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ADV Films presents
Zone of the Enders—Dolores, I #1: Countdown To Destiny (2001)

"Konichiwa. I am Dolores, an orbital frame."
- Dolores (Chiharu Tezuka)

Review By: Dan Lopez   
Published: November 17, 2002

Stars: Takehito Koyasu, Hoko Kuwashima, Chiharu Tezuka
Other Stars: Yoshiko Sakakibara, Tomoichi Sakaguchi
Director: Tetsuya Watanabe

MPAA Rating: Not Rated for (violence, language, adult humor)
Run Time: 02h:06m:33s
Release Date: November 19, 2002
UPC: 702727032226
Genre: anime

Image Transfer
Audio Transfer
A- AAB+ C+

DVD Review

Zone of the Enders: Dolores continues the series of side-stories based on the Z.O.E. video game, started in Idola. It is not a direct continuation, however, but rather set in the same universe in a different time, preceding the events of the major war between Mars and Earth to come. Dolores takes a slightly new direction from Idola: telling a longer, more linear story. The sci-fi and action elements are all there, enhanced by a deeper story about a family caught up in the rage between Earth and Mars purely by chance. It is also not quite as serious and grim as Idola, taking on a more lighthearted tone of spirited adventure as opposed to the intense emotional conflicts previously seen.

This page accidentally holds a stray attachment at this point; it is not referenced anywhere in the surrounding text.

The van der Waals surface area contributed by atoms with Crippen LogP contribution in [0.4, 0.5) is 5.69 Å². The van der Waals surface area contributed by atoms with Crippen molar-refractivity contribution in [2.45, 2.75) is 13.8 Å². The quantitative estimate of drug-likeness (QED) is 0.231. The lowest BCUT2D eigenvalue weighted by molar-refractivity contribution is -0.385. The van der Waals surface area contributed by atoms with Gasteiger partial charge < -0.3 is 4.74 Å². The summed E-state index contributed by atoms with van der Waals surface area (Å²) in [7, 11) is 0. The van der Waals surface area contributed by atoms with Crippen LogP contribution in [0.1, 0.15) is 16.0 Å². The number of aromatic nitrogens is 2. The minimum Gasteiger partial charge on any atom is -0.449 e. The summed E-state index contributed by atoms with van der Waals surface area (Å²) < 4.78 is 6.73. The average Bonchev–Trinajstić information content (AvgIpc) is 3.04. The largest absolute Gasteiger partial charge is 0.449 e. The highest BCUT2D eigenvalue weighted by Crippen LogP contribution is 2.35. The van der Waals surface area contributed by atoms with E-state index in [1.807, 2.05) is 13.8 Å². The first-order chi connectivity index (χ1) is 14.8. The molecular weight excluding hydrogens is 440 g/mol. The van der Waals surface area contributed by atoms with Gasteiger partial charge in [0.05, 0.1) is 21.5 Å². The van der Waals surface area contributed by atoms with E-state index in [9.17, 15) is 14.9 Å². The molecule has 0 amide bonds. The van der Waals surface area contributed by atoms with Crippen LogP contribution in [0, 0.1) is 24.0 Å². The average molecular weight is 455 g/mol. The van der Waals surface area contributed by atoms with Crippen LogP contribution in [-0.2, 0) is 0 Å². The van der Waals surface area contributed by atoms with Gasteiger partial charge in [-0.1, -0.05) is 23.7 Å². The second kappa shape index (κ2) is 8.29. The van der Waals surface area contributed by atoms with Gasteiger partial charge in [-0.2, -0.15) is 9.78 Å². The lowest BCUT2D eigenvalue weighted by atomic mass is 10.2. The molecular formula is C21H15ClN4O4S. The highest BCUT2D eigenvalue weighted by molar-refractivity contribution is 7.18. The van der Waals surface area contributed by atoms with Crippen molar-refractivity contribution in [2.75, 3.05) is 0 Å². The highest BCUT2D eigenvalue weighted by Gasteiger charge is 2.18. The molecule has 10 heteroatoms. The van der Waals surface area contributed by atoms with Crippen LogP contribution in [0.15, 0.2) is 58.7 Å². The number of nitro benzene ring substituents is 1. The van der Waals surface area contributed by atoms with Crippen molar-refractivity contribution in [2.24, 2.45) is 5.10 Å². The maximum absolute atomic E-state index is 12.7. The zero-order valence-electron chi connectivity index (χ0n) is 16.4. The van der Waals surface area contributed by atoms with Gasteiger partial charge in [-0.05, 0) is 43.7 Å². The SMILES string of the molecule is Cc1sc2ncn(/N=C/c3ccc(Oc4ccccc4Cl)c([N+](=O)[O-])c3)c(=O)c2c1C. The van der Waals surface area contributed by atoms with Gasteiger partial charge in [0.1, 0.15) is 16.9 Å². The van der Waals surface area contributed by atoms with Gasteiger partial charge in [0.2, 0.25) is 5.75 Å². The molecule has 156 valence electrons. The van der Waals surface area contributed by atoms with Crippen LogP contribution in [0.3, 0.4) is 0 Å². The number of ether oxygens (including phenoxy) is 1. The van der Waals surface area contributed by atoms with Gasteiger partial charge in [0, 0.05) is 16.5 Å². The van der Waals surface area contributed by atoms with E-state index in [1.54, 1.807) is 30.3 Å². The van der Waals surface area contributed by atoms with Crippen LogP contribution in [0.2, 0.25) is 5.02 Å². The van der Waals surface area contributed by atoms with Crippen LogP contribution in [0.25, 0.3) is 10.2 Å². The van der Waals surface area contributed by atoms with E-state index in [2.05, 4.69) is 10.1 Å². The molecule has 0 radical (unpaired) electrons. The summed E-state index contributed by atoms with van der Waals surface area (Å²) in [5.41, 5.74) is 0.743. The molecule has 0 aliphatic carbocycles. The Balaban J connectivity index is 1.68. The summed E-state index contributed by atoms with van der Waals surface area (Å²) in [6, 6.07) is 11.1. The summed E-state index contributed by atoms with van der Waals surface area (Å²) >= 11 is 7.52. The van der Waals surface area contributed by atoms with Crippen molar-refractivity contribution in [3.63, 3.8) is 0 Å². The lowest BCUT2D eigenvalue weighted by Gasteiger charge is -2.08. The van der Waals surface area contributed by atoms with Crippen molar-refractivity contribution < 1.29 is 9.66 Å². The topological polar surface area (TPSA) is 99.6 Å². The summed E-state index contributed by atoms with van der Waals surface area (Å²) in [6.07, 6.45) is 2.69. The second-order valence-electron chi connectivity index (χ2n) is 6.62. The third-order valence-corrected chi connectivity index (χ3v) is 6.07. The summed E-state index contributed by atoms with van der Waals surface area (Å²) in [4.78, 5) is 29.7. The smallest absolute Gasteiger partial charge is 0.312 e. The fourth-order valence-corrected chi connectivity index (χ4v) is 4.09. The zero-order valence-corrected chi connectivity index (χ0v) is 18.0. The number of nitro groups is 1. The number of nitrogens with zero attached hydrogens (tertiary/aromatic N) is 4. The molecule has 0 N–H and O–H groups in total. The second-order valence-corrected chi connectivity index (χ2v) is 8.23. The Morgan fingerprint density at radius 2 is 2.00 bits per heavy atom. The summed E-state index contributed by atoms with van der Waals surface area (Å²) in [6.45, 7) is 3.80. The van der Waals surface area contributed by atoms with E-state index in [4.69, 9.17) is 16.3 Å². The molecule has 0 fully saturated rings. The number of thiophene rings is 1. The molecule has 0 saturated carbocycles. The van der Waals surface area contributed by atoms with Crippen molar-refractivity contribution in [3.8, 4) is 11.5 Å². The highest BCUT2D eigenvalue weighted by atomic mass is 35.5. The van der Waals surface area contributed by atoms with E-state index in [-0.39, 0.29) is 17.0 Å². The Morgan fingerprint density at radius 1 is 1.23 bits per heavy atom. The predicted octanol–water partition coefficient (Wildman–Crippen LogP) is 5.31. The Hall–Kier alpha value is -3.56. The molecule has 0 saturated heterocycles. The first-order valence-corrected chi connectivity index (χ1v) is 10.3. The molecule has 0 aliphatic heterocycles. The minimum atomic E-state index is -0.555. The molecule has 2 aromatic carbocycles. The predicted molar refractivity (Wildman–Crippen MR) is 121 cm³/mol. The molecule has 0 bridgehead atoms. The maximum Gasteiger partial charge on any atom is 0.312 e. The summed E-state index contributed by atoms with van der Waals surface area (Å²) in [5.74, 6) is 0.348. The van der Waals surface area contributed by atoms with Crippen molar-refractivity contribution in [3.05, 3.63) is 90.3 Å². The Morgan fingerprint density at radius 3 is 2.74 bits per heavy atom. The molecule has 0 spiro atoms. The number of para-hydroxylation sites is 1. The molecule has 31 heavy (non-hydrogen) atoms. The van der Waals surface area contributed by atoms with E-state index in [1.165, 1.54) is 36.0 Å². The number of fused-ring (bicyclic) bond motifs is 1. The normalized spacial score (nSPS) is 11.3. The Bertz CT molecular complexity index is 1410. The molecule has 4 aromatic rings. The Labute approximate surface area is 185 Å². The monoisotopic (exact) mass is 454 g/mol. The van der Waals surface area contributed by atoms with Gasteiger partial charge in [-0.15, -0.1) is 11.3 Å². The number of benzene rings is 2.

The story begins with cargo ship operator James Links hazily getting himself through another drunken day of boring shipping work. Living on an orbital station between Earth and Mars, he experiences the tensions between the two planets personally, though it doesn't effect him much. After the death of his wife, his two children on Earth have grown apart from him and have no desire to get back in touch with him. James decides to change his destiny by accepting a high-paying, risky mission, and then buys some books on parenting. At 49, he wants to become a real father, even though his two children are full grown. He sets off to complete his mission and head to Earth, but along the way he runs into a strange assassin that tries to kill him and take his cargo. What is he carrying? As it turns out, a giant robot known as an Orbital Frame (the new kind of Martian weapon introduced in Idola). She politely introduces herself as "Dolores", and seems to have the attitude and mind of a little girl. Rightfully confused, James forges a strange friendship with this ultra-powerful machine of destruction that behaves like a child.